-CFLs contain enough mercury, that if one breaks in you house, it can be harmful, and toxic. Unless you have a coal power plant in you house as well, then CFL's are much worse
-CFLs, when dumped in the environment, because the mercury they contain is concentrated, it is far more potent, then the highly dispersed coal smoke (it's the same with the mercury used in gold mining, which although far less than produced from coal, still has a much bigger negative effect on the environment).
-Power from coal plants alone may produce more mercury, but if you look at the actual sources of power involved, and take that in to account, it turns out CFLs do put more mercury in to the environment than using them saves from power production.
written by Nate, August 30, 2008
Ultimately, the technology won't be LEDs or cathode ray bulbs – it will be nanoantennae. Take a TV transmitter and scale it down so the frequency is in the visible spectrum, now grow them on a substrate.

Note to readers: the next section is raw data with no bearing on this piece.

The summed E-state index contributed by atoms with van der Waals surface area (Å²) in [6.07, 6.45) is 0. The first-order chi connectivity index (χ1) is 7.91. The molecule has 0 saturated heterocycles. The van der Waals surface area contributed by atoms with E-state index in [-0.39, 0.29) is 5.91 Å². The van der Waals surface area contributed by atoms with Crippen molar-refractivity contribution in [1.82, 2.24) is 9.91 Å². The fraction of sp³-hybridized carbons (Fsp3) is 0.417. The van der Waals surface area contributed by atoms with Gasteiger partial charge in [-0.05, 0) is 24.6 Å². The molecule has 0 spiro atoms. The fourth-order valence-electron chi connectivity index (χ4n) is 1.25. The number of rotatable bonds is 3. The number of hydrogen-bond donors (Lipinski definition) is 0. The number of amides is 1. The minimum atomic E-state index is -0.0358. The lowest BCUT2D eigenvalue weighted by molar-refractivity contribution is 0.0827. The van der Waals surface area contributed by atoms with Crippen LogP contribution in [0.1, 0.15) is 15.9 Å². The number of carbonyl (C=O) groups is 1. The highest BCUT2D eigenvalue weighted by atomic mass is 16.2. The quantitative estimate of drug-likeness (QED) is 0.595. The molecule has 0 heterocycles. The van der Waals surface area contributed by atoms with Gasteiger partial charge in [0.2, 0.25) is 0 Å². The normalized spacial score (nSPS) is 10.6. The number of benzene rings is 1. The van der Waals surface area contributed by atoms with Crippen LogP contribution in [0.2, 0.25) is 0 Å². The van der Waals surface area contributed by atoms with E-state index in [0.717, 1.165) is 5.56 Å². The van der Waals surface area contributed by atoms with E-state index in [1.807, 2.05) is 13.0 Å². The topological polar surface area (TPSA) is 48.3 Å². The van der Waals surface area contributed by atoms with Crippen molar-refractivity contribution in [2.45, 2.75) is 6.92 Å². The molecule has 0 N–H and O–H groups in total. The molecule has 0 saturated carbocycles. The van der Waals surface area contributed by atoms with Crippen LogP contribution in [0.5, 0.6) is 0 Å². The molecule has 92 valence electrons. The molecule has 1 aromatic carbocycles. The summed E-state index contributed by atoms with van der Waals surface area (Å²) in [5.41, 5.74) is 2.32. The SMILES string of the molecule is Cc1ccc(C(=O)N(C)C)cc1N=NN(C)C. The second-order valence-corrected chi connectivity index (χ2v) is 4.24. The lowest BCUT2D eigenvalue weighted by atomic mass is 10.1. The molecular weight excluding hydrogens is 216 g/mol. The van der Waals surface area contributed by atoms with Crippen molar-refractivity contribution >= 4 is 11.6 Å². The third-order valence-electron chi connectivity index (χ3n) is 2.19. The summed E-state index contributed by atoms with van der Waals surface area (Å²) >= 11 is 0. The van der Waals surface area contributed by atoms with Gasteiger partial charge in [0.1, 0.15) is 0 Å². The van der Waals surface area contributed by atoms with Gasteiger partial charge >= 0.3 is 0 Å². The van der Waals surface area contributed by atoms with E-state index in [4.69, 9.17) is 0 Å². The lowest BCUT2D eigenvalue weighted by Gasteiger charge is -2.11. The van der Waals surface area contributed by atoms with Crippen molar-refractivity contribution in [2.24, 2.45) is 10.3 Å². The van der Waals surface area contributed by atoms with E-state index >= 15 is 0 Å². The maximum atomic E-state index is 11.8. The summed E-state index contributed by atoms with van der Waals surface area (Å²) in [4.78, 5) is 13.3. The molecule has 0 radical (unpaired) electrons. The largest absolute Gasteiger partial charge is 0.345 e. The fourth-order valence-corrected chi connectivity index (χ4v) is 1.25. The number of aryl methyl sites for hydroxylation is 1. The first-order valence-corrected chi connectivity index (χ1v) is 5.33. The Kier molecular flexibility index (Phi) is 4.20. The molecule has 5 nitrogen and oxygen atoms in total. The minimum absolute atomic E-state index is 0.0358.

Tunable frequency characteristics and near 100% spectral efficiency are the advantages. Grow them dense enough and you can produce essentially point light sources.
Good article!
written by TV Comics, August 30, 2008
I agree, and I like where you're going with this article. The real solution is supporting innovation.
You're on the right track...
written by will, August 30, 2008
Does anyone know why the National Fenestration Council isn't jumping to take a lead in this situation? What I'm suggesting is more windows in your house, then you wouldn't need light bulbs...

Ultimately free market will provide us with a product that meets the cheapest cialis online needs/wants of us consumers, just be patient...
CFLs, LEDs, and Light
written by Cowboyclint, August 30, 2008